GFM Network News


The author as a young CB radio enthusiast.

Raised on the radio

A farm kid gets married and reflects on her life-long
place as a part of the farming community

At harvest, whatever cab I happen to find myself in is my cocoon of creature comforts. I have my beverages — both caffeinating and lubricating; my snacks for both sustenance and entertainment; a phone which connects me to the outside world by letting me talk to friends and neighbours with a few finger taps or […] Read more

How to haul your grain to the U.S.

Many farmers are looking at State-side selling opportunities. Sarah Weigum digs into the details

Here in the brave new post-single desk world I hear a lot of curious chatter from farmers thinking about hauling their own wheat and barley to the United States. Of course, Canadian pulse and oilseed producers have always been allowed to sell their production to the U.S. so this is not entirely uncharted territory. Other […] Read more


Women advancing in agriculture

Sarah Weigum’s advice for young female Grainews readers in the ag industry


In the summer of 2011 I went to a combine clinic put on by our dealership. I had returned to the farm only a few months earlier and was still finding my footing in a new-again world. There was one other woman at this clinic and I remember thinking, “I don’t want to sit by […] Read more

Soybean plants damaged by hail.

Looking at the new crop insurance initiative from AFSC

Farming’s never stress free, but this new crop insurance program could help


Alberta farmers: are your dreams of growing coriander stymied by the perils of farming without insurance coverage? Would you try your luck with fields of clover if only there was a backstop in case of a drought or grasshopper invasion? Then the new crop insurance initiative (NCII) from Alberta’s Agricultural Financial Services Corporation (AFSC) is […] Read more


In 2013, Sarah Weigum combined fabas in September.

Fabas: residues and don’ts

Check your herbicide history before seeding those sensitive fabas this spring


Judging from the tweets I read and the phone calls I received during and after Saskatoon’s Crop Production Week in January, fababean fever has hit Saskatchewan much like it hit Alberta about a year ago. It’s not very often that Albertans get to give their eastern neighbours tips on producing pulses, but it seems that […] Read more

In Korea, grain traders, feed buyers and food processors expressed interest in flax, feed grains, oats, barley for tea and pulses.

Farmers in Asia, Part 2

In Seoul, on the 2nd leg of her trade and export mission

In my last column I covered the Japan leg of a 10-day trade mission in Asia. After tasting the best ramen and okonomoyaki (a cabbage pancake topped with meat) that Osaka had to offer, we flew to Seoul, South Korea. We attended a briefing at the Canadian embassy where we learned that Koreans tend to […] Read more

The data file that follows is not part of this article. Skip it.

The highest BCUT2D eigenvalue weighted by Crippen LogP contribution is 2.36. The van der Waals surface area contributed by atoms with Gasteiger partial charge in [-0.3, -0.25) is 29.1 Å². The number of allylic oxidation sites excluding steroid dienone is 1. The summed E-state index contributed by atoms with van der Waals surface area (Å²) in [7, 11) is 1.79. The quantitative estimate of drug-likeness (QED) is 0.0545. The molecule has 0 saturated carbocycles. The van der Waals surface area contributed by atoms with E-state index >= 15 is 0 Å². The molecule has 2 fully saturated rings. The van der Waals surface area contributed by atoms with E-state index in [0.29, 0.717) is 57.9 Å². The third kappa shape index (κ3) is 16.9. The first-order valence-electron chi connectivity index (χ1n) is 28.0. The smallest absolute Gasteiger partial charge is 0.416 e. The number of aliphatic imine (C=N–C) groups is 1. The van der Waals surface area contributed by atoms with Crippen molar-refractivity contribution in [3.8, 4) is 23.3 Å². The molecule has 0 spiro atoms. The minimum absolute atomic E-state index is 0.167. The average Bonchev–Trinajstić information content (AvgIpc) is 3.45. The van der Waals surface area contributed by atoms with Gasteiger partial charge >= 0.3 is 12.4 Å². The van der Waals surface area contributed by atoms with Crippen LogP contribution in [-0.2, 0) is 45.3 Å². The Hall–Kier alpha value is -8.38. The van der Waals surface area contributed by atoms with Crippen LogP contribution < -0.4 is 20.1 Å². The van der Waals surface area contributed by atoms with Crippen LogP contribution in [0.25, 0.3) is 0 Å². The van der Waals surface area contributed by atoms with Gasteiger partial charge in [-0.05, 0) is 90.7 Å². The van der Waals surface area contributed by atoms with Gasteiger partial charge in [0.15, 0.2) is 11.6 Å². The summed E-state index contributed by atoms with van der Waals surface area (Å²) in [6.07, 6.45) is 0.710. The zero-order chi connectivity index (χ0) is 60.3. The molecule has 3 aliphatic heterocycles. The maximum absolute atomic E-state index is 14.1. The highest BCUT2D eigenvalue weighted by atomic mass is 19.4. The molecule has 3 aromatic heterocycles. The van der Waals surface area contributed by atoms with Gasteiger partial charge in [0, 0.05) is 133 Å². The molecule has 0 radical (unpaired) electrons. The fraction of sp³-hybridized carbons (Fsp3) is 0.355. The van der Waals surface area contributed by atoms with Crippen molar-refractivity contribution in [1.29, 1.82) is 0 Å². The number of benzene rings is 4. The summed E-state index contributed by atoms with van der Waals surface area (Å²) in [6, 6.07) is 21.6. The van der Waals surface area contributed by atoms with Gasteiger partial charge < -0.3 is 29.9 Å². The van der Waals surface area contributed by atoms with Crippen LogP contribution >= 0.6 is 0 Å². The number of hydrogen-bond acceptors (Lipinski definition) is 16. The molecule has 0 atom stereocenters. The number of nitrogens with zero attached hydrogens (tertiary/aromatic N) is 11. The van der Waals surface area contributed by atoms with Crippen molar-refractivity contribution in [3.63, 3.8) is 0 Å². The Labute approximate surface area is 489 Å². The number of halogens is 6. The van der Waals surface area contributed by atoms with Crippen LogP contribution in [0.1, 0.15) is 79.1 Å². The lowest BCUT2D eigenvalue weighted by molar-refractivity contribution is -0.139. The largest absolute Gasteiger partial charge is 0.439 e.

Sarah Weigum at the Japanese embassy. In Japan, Sarah learned that food safety and cost are the two most important factors to Japanese consumers.

Export sales mission to Asia

Sarah Weigum travels to Japan to learn more about international ag sales

If it hadn’t been such a rainy harvest, I may not have found myself on a flight to Tokyo last November. I can’t remember if I was waiting for a shower to dry up or the snow to melt, but one morning in early September I read an article in one of the farm papers […] Read more

Inter-generational transition can be very difficult.

A look back and a step up

When the next generation moves home to the farm, it’s a time for change and role re-evaluation

I am somewhat late for the season of “year in reviews,” so I thought I’d do one better and review, briefly, my last three years on the farm. In May 2015 it will be four years since I moved back to the farm, so I’ve been through four crop seasons. When I moved back to […] Read more


Things won’t change if you’re already abiding by PBR legislation and only using certified seed, your own seed or seed from a non-PBR protected variety.

You can’t have one without the other

Farmers need plant breeders to keep developing new varieties and breeders need farmers to buy their seed

Have you been reading articles about UPOV ’91, Plant Breeder’s Rights or Bill C-18 over the last several months? Does all the jargon leave you confused? Angry? Ambivalent? Considering the number of my fellow farmers who tell me that they bought some new variety of seed from their neighbour, I suspect that a lot of […] Read more

Rye deserves its bad reputation for volunteering, sometimes three or four years after it's grown. One tool to deal with these volunteers is a good sense of humour.

Rye, oh rye: the second part

Two new hybrid varieties, ergot research and some all-too willing volunteers

My last column on fall rye yielded a surprising amount of positive feedback from readers, so I’m plunging ahead with Part 2. Last month I discussed some agronomics and some niche marketing opportunities with fall rye. This issue I’m discussing new research on an old crop and what to do about those persistent rye volunteers. […] Read more